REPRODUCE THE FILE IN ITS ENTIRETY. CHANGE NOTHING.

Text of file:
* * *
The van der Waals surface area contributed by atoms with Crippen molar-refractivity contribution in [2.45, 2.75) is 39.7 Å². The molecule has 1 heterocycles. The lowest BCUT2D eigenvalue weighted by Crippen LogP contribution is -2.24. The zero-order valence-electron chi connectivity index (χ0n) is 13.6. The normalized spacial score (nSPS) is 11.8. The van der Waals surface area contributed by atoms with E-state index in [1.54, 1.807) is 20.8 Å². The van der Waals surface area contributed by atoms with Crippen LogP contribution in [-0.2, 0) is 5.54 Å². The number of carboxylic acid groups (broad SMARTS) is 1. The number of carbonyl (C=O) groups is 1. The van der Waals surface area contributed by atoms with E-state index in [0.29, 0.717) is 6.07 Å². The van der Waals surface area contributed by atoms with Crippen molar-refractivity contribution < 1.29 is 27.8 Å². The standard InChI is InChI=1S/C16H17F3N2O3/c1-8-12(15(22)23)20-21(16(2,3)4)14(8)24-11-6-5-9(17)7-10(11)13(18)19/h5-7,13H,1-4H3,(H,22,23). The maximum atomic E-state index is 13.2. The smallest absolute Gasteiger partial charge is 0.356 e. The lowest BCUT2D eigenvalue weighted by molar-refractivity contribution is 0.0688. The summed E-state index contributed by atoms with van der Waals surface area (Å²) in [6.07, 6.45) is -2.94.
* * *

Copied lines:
The van der Waals surface area contributed by atoms with Crippen molar-refractivity contribution in [2.45, 2.75) is 39.7 Å². The molecule has 1 heterocycles. The lowest BCUT2D eigenvalue weighted by Crippen LogP contribution is -2.24. The zero-order valence-electron chi connectivity index (χ0n) is 13.6. The normalized spacial score (nSPS) is 11.8. The van der Waals surface area contributed by atoms with E-state index in [1.54, 1.807) is 20.8 Å². The van der Waals surface area contributed by atoms with Crippen LogP contribution in [-0.2, 0) is 5.54 Å². The number of carboxylic acid groups (broad SMARTS) is 1. The number of carbonyl (C=O) groups is 1. The van der Waals surface area contributed by atoms with E-state index in [0.29, 0.717) is 6.07 Å². The van der Waals surface area contributed by atoms with Crippen molar-refractivity contribution < 1.29 is 27.8 Å². The standard InChI is InChI=1S/C16H17F3N2O3/c1-8-12(15(22)23)20-21(16(2,3)4)14(8)24-11-6-5-9(17)7-10(11)13(18)19/h5-7,13H,1-4H3,(H,22,23). The maximum atomic E-state index is 13.2. The smallest absolute Gasteiger partial charge is 0.356 e. The lowest BCUT2D eigenvalue weighted by molar-refractivity contribution is 0.0688. The summed E-state index contributed by atoms with van der Waals surface area (Å²) in [6.07, 6.45) is -2.94.